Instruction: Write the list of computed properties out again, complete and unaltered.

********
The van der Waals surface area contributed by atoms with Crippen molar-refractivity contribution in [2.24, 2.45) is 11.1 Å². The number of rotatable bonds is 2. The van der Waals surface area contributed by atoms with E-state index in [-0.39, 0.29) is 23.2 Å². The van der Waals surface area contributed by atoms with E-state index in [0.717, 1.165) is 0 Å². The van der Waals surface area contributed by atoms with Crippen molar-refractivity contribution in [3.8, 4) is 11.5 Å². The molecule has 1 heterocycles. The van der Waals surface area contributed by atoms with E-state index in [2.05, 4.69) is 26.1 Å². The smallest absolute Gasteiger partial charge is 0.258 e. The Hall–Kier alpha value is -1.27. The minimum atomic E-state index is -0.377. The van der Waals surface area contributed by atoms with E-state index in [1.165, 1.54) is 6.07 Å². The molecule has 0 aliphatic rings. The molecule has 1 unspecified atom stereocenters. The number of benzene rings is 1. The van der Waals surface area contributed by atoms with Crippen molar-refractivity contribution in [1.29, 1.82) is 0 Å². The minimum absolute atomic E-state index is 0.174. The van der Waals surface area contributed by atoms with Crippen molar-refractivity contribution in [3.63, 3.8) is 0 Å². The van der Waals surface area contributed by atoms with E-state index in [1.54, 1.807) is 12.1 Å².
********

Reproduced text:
The van der Waals surface area contributed by atoms with Crippen molar-refractivity contribution in [2.24, 2.45) is 11.1 Å². The number of rotatable bonds is 2. The van der Waals surface area contributed by atoms with E-state index in [-0.39, 0.29) is 23.2 Å². The van der Waals surface area contributed by atoms with E-state index in [0.717, 1.165) is 0 Å². The van der Waals surface area contributed by atoms with Crippen molar-refractivity contribution in [3.8, 4) is 11.5 Å². The molecule has 1 heterocycles. The van der Waals surface area contributed by atoms with E-state index in [2.05, 4.69) is 26.1 Å². The smallest absolute Gasteiger partial charge is 0.258 e. The Hall–Kier alpha value is -1.27. The minimum atomic E-state index is -0.377. The van der Waals surface area contributed by atoms with E-state index in [1.165, 1.54) is 6.07 Å². The molecule has 0 aliphatic rings. The molecule has 1 unspecified atom stereocenters. The number of benzene rings is 1. The van der Waals surface area contributed by atoms with Crippen molar-refractivity contribution in [1.29, 1.82) is 0 Å². The minimum absolute atomic E-state index is 0.174. The van der Waals surface area contributed by atoms with Crippen molar-refractivity contribution in [3.63, 3.8) is 0 Å². The van der Waals surface area contributed by atoms with E-state index in [1.54, 1.807) is 12.1 Å².